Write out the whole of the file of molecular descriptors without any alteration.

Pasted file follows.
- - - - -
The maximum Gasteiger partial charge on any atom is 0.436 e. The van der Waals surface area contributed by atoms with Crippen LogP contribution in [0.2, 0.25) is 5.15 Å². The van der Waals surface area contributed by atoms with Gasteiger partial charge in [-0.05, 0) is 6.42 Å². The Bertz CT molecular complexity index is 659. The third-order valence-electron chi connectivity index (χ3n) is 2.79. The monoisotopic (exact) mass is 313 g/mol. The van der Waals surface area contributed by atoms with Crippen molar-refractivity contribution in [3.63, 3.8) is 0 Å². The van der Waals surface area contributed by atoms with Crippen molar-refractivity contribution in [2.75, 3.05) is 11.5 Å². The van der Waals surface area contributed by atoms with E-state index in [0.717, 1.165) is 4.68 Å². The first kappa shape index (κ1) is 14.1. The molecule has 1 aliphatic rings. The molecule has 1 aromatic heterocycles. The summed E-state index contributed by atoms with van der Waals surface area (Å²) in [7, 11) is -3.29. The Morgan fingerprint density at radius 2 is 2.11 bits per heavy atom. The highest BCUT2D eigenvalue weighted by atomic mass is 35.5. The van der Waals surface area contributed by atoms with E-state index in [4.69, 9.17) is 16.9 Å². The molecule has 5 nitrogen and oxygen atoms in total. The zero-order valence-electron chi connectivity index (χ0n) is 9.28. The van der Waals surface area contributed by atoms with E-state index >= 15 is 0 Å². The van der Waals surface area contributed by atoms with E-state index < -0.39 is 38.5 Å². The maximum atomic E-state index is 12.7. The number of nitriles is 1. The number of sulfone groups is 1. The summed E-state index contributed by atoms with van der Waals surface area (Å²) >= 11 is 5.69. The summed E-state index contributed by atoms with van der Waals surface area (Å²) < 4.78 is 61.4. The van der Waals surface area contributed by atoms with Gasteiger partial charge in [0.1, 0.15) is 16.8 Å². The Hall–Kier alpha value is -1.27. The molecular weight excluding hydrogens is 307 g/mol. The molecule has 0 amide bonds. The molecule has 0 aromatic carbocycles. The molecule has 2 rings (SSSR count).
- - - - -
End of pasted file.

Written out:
The maximum Gasteiger partial charge on any atom is 0.436 e. The van der Waals surface area contributed by atoms with Crippen LogP contribution in [0.2, 0.25) is 5.15 Å². The van der Waals surface area contributed by atoms with Gasteiger partial charge in [-0.05, 0) is 6.42 Å². The Bertz CT molecular complexity index is 659. The third-order valence-electron chi connectivity index (χ3n) is 2.79. The monoisotopic (exact) mass is 313 g/mol. The van der Waals surface area contributed by atoms with Crippen molar-refractivity contribution in [3.63, 3.8) is 0 Å². The van der Waals surface area contributed by atoms with Crippen molar-refractivity contribution in [2.75, 3.05) is 11.5 Å². The van der Waals surface area contributed by atoms with E-state index in [0.717, 1.165) is 4.68 Å². The first kappa shape index (κ1) is 14.1. The molecule has 1 aliphatic rings. The molecule has 1 aromatic heterocycles. The summed E-state index contributed by atoms with van der Waals surface area (Å²) in [7, 11) is -3.29. The Morgan fingerprint density at radius 2 is 2.11 bits per heavy atom. The highest BCUT2D eigenvalue weighted by atomic mass is 35.5. The van der Waals surface area contributed by atoms with E-state index in [4.69, 9.17) is 16.9 Å². The molecule has 5 nitrogen and oxygen atoms in total. The zero-order valence-electron chi connectivity index (χ0n) is 9.28. The van der Waals surface area contributed by atoms with E-state index >= 15 is 0 Å². The van der Waals surface area contributed by atoms with E-state index < -0.39 is 38.5 Å². The maximum atomic E-state index is 12.7. The number of nitriles is 1. The number of sulfone groups is 1. The summed E-state index contributed by atoms with van der Waals surface area (Å²) >= 11 is 5.69. The summed E-state index contributed by atoms with van der Waals surface area (Å²) < 4.78 is 61.4. The van der Waals surface area contributed by atoms with Gasteiger partial charge in [0.1, 0.15) is 16.8 Å². The Hall–Kier alpha value is -1.27. The molecular weight excluding hydrogens is 307 g/mol. The molecule has 0 amide bonds. The molecule has 0 aromatic carbocycles. The molecule has 2 rings (SSSR count).